Businessmen are reflected on the stock indicator at the window of a securities company in Tokyo
Japan will continue to support Europe in its battle to contain a debt crisis, finance minister Yoshihiko Noda said Tuesday, as eurozone officials try to avoid a potentially damaging Greek default
Japan has previously pledged to help boost confidence in the bonds issued by the European Financial Stability Facility (EFSF), amid concerns earlier this year for eurozone nations such as Portugal and Ireland.
But market fears are now centred on Greece, which received a multi-billion-dollar bailout last year but is struggling to meet a deadline to pay a loan installment and avoid a sovereign default.
\"Japan has been making its own contributions to bring stability to European financial conditions, such as by buying debt (issued by the rescue fund) during efforts to support Portugal,\" Noda said at a news conference following a cabinet meeting Tuesday.
\"We\'d like to continue those efforts,\" he said.
The world\'s second-largest holder of foreign currency after China, Japan bought about two billion euros ($2.9 billion) of bonds in programmes launched to date by the eurozone-backed EFSF in January and in mid-June.
Japan\'s efforts to assist Europe may be driven by concerns that the continent\'s sovereign debt turmoil poses a threat to European demand for Japanese goods or send the yen higher against the euro, say analysts.
Greece was on Monday given a two-week deadline to drive through drastic new cuts before it can receive a 12-billion-euro payment to ensure it does not default.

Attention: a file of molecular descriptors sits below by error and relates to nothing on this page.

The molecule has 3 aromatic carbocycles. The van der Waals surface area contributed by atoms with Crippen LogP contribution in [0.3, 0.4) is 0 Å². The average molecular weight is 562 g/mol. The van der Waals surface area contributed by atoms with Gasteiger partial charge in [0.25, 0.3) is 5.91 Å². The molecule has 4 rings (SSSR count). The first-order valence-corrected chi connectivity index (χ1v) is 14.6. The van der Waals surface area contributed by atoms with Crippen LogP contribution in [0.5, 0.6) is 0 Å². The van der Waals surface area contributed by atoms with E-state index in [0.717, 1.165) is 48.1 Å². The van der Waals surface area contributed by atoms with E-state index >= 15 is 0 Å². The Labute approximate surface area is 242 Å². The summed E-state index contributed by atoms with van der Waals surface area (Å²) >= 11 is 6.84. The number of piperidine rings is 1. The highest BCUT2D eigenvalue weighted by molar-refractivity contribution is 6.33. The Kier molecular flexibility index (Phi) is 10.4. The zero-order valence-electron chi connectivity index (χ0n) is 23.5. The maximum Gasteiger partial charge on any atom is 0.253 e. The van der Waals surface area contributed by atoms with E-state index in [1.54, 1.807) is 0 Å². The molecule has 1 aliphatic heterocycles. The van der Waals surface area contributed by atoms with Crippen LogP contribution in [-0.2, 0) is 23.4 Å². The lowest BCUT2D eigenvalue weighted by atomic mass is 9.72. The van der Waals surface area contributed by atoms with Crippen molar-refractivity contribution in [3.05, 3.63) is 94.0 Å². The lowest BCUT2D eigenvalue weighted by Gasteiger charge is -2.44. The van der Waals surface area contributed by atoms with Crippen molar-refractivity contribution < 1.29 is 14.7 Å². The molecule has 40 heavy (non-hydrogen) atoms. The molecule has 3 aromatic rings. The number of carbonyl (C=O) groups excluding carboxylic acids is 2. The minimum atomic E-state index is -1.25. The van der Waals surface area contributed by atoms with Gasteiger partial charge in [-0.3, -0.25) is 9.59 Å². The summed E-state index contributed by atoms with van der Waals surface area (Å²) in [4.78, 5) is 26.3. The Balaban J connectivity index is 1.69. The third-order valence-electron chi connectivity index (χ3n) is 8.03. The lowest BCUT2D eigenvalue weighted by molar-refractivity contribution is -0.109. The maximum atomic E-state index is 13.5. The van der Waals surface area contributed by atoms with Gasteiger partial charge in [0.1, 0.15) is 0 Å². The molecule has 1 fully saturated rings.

Regarding assistance for Greece, Noda said: \"We will cooperate if there is something that Japan can do.\"
The International Monetary Fund, which is funding a third of Greece\'s first 110-billion-euro bailout, warned decisive action was needed to prevent the crisis from spreading throughout the 17-nation eurozone and beyond.
Markets worry a default on Greek debt could trigger a cascade of problems in Europe\'s bigger economies, including Spain. Such a domino effect could again hobble the global financial system, much like the massive crisis of 2008.
Showing the extent of international fears over renewed financial contagion, G7 finance ministers from Britain, Canada, France, Germany, Italy, Japan and the United States held a late Sunday-night telephone conference to discuss the Greek debt crisis.
Prime Minister George Papandreou\'s government faces a confidence vote on Tuesday as it looks to eventually steer 28.4 billion euros of austerity cuts into legislation in order to get its latest lifeline.
European Union leaders also stage a summit in Brussels on Thursday and Friday -- with a second bailout for Greece, whose debts currently top 350 billion euros, near the top of a packed agenda.
Noda, meanwhile, said the Japanese government should continue efforts to persuade ruling-coalition lawmakers to accept a plan to double the nation\'s five percent consumption tax over five years to improve its finances and rein in a huge debt.
The government on Monday was forced to delay announcing plans for tax and social security reform due to objections to the planned hike, as Prime Minister Naoto Kan faces pressure to resign.
Japan\'s debt is the industrialised world\'s biggest at around 200 percent of GDP after years of pump-priming measures by governments trying in vain to arrest the economy\'s long decline.
Organisations such as credit-rating agencies and the International Monetary Fund are scrutinising Japan\'s efforts to prevent its fiscal problems from hurting its debt holders or the global economy.